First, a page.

People v. Hedge, D031243

CourtCalifornia Court of Appeals
Citation86 Cal.Rptr.2d 52,72 Cal.App.4th 1466
Docket NumberNo. D031243,D031243
Parties, 99 Cal. Daily Op. Serv. 5040, 1999 Daily Journal D.A.R. 6431 The PEOPLE, Plaintiff and Respondent, v. Matthew Harvey HEDGE, Defendant and Appellant.
Decision Date23 June 1999

Page 52

86 Cal.Rptr.2d 52
72 Cal.App.4th 1466, 99 Cal. Daily Op. Serv. 5040,
1999 Daily Journal D.A.R. 6431
The PEOPLE, Plaintiff and Respondent,
Matthew Harvey HEDGE, Defendant and Appellant.
No. D031243.
Court of Appeal, Fourth District, Division 1, California.
June 23, 1999.
Certified for Partial Publication. 1

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Bill Lockyer, Attorney General, Robert Anderson, Acting Chief Assistant Attorney General, Gary W. Schons, Assistant Attorney

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General, Rhonda L. Cartwright-Ladendorf and Bradley A. Weinreb, Deputy Attorneys General, for Plaintiff and Respondent.

Patrick M. Ford, under appointment by the Court of Appeal, San Diego, for Defendant and Appellant.


Matthew Harvey Hedge appeals from a judgment ordering his two-year commitment to the custody of the State Department of Mental Health (DMH) following a jury finding he is a sexually violent predator (SVP) within the meaning of the Sexually Violent Predators Act (the Act) (Welf. & Inst.Code, § 6600 et seq.). 2 He contends the trial court lacked jurisdiction to proceed on a second petition filed in 1998 to determine whether he is a person the Act defines as an SVP because the proceeding involving his first petition filed in 1996 is still pending review before our Supreme Court (People v. Hedge (1997) 56 Cal.App.4th 773, 65 Cal.Rptr.2d 693, review granted Oct. 29, 1997 (S063954) (Hedge I )) and because he was not serving a valid parole revocation term at the time these current proceedings were instituted against him. Hedge also claims various instructional and evidentiary errors require reversal of his commitment and the SVP finding. 3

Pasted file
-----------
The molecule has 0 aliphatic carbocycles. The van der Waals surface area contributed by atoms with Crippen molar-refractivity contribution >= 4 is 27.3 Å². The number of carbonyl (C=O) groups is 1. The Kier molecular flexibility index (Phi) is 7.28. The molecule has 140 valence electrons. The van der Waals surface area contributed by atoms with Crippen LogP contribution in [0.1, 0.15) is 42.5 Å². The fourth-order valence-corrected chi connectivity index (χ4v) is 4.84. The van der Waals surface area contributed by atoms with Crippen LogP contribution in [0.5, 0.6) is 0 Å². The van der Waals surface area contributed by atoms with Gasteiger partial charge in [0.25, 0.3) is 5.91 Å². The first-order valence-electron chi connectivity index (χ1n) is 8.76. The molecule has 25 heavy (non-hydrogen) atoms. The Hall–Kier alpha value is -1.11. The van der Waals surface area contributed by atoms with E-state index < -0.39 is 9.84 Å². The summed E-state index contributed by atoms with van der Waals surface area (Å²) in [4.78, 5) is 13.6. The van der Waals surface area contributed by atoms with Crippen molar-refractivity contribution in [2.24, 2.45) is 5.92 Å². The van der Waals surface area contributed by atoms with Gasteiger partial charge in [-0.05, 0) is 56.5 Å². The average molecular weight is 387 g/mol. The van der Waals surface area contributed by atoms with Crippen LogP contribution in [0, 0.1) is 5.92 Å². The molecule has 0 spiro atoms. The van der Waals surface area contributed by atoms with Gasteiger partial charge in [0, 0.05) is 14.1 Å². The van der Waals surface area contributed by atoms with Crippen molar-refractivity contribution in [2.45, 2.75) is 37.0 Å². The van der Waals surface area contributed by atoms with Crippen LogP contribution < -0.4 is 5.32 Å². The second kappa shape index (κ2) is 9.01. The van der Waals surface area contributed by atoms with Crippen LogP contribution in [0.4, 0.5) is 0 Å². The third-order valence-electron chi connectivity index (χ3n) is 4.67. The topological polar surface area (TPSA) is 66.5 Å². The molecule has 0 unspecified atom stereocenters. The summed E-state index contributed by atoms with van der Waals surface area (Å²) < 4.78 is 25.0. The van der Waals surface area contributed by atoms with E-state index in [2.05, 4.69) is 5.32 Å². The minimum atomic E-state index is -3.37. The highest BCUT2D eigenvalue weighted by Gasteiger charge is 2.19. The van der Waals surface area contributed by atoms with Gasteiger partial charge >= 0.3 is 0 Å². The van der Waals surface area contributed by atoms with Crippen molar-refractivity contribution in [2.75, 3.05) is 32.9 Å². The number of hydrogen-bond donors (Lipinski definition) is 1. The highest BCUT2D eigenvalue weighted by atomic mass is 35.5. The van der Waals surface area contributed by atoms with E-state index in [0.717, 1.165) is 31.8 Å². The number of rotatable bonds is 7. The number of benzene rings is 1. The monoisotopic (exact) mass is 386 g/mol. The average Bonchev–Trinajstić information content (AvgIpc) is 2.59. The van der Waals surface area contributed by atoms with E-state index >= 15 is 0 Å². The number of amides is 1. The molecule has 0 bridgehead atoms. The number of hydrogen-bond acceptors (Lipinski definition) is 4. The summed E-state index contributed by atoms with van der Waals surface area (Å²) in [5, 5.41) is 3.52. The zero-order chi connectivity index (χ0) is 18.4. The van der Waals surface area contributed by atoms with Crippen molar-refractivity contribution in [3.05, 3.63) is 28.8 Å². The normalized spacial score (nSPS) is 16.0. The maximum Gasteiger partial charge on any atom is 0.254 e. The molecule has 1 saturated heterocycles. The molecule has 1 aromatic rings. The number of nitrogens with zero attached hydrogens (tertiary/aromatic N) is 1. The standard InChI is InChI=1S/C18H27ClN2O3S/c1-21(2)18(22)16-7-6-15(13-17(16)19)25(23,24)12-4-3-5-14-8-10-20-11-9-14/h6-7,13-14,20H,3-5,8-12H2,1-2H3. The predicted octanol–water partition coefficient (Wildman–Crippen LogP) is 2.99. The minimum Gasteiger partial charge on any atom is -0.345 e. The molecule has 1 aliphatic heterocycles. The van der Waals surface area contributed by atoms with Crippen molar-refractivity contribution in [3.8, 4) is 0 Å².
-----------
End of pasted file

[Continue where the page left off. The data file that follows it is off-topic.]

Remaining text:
In the published portion of this opinion, we shall conclude the trial court had jurisdiction to proceed on Hedge's second filed petition due to the nature of the commitment proceedings described by the Act which focus on the current mental condition and dangerousness of a potential SVP, permitting the initiation of such proceedings "whenever" the potential SVP is scheduled to be released from the custody of the State Department of Corrections (DOC). (§ 6601, subd. (a).) In the unpublished portions, we reject Hedge's remaining contentions of error. Accordingly, we affirm the judgment.


Summary of the Act

The Act, contained in sections 6600 et seq., provides for the continued confinement in the custody of the DMH of those persons identified as SVPs before they have completed their prison or parole revocation terms. 4 The Act's uncodified purpose clause states:

"The Legislature finds and declares that a small but extremely dangerous group of sexually violent predators that have diagnosable mental disorders can be identified while they are incarcerated. These persons are not safe to be at large and if released represent a danger to the health and safety of others in that they are likely to engage in acts of sexual